We really wish we lived closer to CHOP as we are not totally satisfied with our doctor here at home but feel like our options are limited. I dont want to create hardship with our at home doctor as that iwho we need to sustain a relationship with for an indefinate amount of time.     Does nayone have thoughts??

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Offline Pratik

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Re: Conflicting Doctor's opinions.....
« Reply #1 on: March 13, 2013, 02:13:26 PM »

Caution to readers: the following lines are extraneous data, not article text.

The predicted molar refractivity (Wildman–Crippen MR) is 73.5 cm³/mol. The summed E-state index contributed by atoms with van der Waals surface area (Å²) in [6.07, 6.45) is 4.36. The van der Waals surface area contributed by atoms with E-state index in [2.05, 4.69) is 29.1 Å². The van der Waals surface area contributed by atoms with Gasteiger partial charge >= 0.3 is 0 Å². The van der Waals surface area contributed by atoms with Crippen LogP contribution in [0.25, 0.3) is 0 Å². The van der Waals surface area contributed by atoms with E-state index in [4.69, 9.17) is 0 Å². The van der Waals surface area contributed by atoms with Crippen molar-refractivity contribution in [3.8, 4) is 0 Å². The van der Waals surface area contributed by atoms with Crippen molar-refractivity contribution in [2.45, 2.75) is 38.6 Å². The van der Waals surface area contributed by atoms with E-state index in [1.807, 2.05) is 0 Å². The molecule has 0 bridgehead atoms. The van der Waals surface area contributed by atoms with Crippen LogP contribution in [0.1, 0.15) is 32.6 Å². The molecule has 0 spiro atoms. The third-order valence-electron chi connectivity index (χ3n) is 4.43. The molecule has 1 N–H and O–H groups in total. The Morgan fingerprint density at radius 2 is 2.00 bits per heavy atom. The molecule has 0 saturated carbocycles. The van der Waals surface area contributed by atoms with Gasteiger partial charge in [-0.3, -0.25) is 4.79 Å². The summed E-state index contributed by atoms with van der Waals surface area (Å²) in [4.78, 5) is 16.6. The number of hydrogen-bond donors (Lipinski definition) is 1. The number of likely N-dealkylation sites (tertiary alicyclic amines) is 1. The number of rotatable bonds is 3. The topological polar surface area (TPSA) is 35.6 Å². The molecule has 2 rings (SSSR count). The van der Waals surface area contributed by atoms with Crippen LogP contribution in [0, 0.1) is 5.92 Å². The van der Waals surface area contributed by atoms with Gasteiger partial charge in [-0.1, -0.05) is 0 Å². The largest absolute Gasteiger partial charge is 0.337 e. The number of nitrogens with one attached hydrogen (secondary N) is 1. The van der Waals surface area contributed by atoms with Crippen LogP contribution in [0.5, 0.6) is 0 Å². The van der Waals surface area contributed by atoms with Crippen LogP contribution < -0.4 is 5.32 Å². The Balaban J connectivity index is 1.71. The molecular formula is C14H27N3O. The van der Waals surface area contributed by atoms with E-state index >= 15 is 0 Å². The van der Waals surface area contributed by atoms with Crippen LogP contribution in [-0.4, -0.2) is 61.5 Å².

So we are very confused and am wondering what others experiences are working with two sets of doctors.  We have our doctors here at home and also the advise from our doctos at Childrens Hospital of Philadelphia.  It seems that they are conflicting and it is causing us much grief.  We had thought that our goal for our son was to keep his hemoglobin levels always above 9 or 10.  After our first blood transfusion our levels have read 9.4 and now almost 3 weeks after are reading 8.3.  That being said we believe we should transfuse this week as opposed to waiting another week for our next scheduled transfusion which was automatically set at a 4 week interval.  Our doctors here at home are almost insisting that we wait the week and are telling us that our son has lived his first 9 months with low levels and another week will not hurt him.  Our doctos at CHOP say that if we were closer and they were our regular doctors they would transfuse this week which is what we want to do. I can tell from talking to our doctors at CHOP that they dont want conflict with our doctors but this is very difficult.  If our child is not thriving shouldnt we not wait another full week?  Being new to this i understand they are still figuring how much blood to give and what will sustain him over time and hopefully over a 4 week period but we have yet to get his levels over 10.